A technical indicator derived by calculating the numerical average of a particular stock’s high, low and closing prices. The pivot point is used as a predictive indicator. If the following day’s market price falls below the pivot point, it may be used as a new resistance level. Conversely, if the market price rises above the pivot point, it may act as the new support level.

Rate of Change (ROC)

The rate of change is the speed at which a variable changes over a specific period of time. Rate of change is often used when speaking about momentum and it can generally be expressed as a ratio between a change in one variable relative to a corresponding change in another.

Graphically, the rate of change is represented by the slope of a line. Rate of change is often illustrated by the Greek letter delta. Many traders pay close attention to the speed at which one variable changes relative to another. For example, option traders observe the relationship between the rates of change in the price of an option in relation to a small change in the price of the underlying asset, known as an options delta

Relative Strength Index (RSI)

The Relative Strength Index (RSI) can be used to see if a stock is ‘overbought’ or ‘oversold’. RSI is based on momentum which measures the speed and change between price movements over a set period of time.

The chart has a range from 0 to 100. Generally investors use a limit or support line at 30. If the RSI reaches below 30 then the stock is considered to be “oversold” and can present an opportunity to buy this stock. Examples of this can be seen here in our chart in Feb, Jun and the end of Oct.

As for a sell signal, a resistance line can be used at the 70 level on the RSI. If levels are above 70 then it can be assumed that this stock is “overbought” and could produce a sell signal. Examples of this can be seen here in our chart in July and almost in December. Keep in mind that RSI should also be used in conjunction with other indicators as an investor may enter into a position to early or late.

Stochastic Oscillator

A technical momentum indicator that is made up of a security’s closing price to its price range over a given time period. There can be a reduction in the oscillator’s sensitivity to market movements by adjusting the time period or by taking a moving average of the result.

The Stochastic Oscillator is calculated with the following formula:

%K = 100[(C – L14)/(H14‚ – L14)]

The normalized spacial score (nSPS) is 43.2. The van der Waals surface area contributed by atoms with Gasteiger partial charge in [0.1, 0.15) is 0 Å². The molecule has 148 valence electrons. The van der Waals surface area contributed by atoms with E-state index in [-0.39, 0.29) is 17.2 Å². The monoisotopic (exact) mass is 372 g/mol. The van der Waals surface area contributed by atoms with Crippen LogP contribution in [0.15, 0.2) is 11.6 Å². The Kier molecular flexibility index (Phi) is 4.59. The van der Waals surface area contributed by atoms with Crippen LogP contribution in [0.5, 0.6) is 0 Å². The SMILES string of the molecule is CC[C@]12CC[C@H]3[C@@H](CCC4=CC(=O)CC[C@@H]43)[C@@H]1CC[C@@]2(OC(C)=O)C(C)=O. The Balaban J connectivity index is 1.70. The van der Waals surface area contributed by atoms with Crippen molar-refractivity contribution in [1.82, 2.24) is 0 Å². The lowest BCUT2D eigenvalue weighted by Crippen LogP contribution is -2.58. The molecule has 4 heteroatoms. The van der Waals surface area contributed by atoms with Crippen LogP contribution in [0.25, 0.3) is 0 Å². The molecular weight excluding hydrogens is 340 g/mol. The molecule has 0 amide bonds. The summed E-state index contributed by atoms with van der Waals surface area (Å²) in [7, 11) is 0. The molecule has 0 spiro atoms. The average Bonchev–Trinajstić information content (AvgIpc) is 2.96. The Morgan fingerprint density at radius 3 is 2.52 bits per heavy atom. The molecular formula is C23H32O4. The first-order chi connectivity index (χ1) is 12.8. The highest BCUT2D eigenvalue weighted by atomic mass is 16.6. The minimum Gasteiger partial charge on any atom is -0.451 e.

C = the most recent closing price
L14 = the low of the 14 previous trading sessions
H14 = the highest price traded during the same 14-day period

%D = 3-period moving average of %K

The theory behind this indicator is that in an upward-trending market prices tend to close near their high and during a downward-trending market prices tend to close near their low. Transaction signals occur when the %K crosses through a three-period moving average called the %D.

Readings below 20 are thought to be oversold and readings above 80 are thought of as overbought. However, Lane did not believe that a reading above 80 was necessarily bearish or a reading below 20 bullish. A security can continue to rise after the Stochastic Oscillator has reached 80 and continue to fall after the Stochastic Oscillator has reached 20.

One of the most reliable signs is to wait for a divergence to appear from overbought or oversold levels. Once the oscillator reaches overbought levels wait for a negative divergence to develop and then a cross below 80. This usually requires a double dip below 80 and the second dip results in the sell signal. For a buy signal wait for a positive divergence to develop after the indicator moves below 20. This usually requires a trader to disregard the first break above 20. After the positive divergence forms the second break above 20 confirms the divergence and a buy signal is given.

Speed Resistance Lines (SRL)

A tool in technical analysis that is used for determining potential areas of support and resistance. This tool, consisting of three trend lines, is created by drawing the first trend line from the most recent low to the most recent high when the asset is in an uptrend and from the most recent high to the most recent low when the asset is in a downtrend.

The other two trend lines are drawn with smaller angles in an attempt to predict areas that will act as possible restraint in the event of a retracement. Speed resistance lines are similar in interpretation to the Fibonacci Fan indicator.

Traders will commonly watch for a move below the two-thirds level to signal a continued retracement toward the one-third level. It is important to include other technical indicators to observe when the price of the asset is nearing the trend line to confirm the strength of the predicted support/resistance.

Williams R

The Williams R is a momentum indicator that measures overbought and oversold levels. It was developed by Larry Williams and makes comparisons of a stock’s close price to the high-low range over a selected time period, and most commonly 14 days.

The Williams R is used to anticipate entry and exit points to the market. The measurement of this indicator is of a value from 0 to -100. If the value is over 80 it indicates stock is oversold and could represent a buy signal, while readings below 20 suggests a stock is overbought and could represent a sell signal.